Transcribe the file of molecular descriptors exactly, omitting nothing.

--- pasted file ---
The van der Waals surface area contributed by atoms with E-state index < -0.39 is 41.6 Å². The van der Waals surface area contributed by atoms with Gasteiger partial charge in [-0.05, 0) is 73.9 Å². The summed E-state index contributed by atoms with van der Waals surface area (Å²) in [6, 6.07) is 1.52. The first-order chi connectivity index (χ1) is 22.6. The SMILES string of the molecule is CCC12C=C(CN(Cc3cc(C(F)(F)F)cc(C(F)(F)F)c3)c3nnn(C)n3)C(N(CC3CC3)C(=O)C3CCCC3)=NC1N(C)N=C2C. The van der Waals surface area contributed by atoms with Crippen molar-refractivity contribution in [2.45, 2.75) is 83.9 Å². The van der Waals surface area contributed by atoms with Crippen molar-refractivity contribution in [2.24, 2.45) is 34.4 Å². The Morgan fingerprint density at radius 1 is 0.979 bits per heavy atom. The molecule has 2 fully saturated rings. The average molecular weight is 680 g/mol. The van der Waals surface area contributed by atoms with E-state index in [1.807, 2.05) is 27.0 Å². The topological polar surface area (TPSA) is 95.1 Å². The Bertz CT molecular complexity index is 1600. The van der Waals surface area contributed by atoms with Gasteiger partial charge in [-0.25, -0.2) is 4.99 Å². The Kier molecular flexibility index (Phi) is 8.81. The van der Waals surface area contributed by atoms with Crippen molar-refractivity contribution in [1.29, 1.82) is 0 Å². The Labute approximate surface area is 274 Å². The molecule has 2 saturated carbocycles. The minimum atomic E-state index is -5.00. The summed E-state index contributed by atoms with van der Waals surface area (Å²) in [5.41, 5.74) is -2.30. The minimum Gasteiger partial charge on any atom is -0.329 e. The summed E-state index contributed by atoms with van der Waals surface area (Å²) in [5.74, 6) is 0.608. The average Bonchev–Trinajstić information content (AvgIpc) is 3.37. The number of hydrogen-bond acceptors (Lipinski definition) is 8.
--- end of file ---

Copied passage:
The van der Waals surface area contributed by atoms with E-state index < -0.39 is 41.6 Å². The van der Waals surface area contributed by atoms with Gasteiger partial charge in [-0.05, 0) is 73.9 Å². The summed E-state index contributed by atoms with van der Waals surface area (Å²) in [6, 6.07) is 1.52. The first-order chi connectivity index (χ1) is 22.6. The SMILES string of the molecule is CCC12C=C(CN(Cc3cc(C(F)(F)F)cc(C(F)(F)F)c3)c3nnn(C)n3)C(N(CC3CC3)C(=O)C3CCCC3)=NC1N(C)N=C2C. The van der Waals surface area contributed by atoms with Crippen molar-refractivity contribution in [2.45, 2.75) is 83.9 Å². The van der Waals surface area contributed by atoms with Crippen molar-refractivity contribution in [2.24, 2.45) is 34.4 Å². The Morgan fingerprint density at radius 1 is 0.979 bits per heavy atom. The molecule has 2 fully saturated rings. The average molecular weight is 680 g/mol. The van der Waals surface area contributed by atoms with E-state index in [1.807, 2.05) is 27.0 Å². The topological polar surface area (TPSA) is 95.1 Å². The Bertz CT molecular complexity index is 1600. The van der Waals surface area contributed by atoms with Gasteiger partial charge in [-0.25, -0.2) is 4.99 Å². The Kier molecular flexibility index (Phi) is 8.81. The van der Waals surface area contributed by atoms with Crippen molar-refractivity contribution in [1.29, 1.82) is 0 Å². The Labute approximate surface area is 274 Å². The molecule has 2 saturated carbocycles. The minimum atomic E-state index is -5.00. The summed E-state index contributed by atoms with van der Waals surface area (Å²) in [5.41, 5.74) is -2.30. The minimum Gasteiger partial charge on any atom is -0.329 e. The summed E-state index contributed by atoms with van der Waals surface area (Å²) in [5.74, 6) is 0.608. The average Bonchev–Trinajstić information content (AvgIpc) is 3.37. The number of hydrogen-bond acceptors (Lipinski definition) is 8.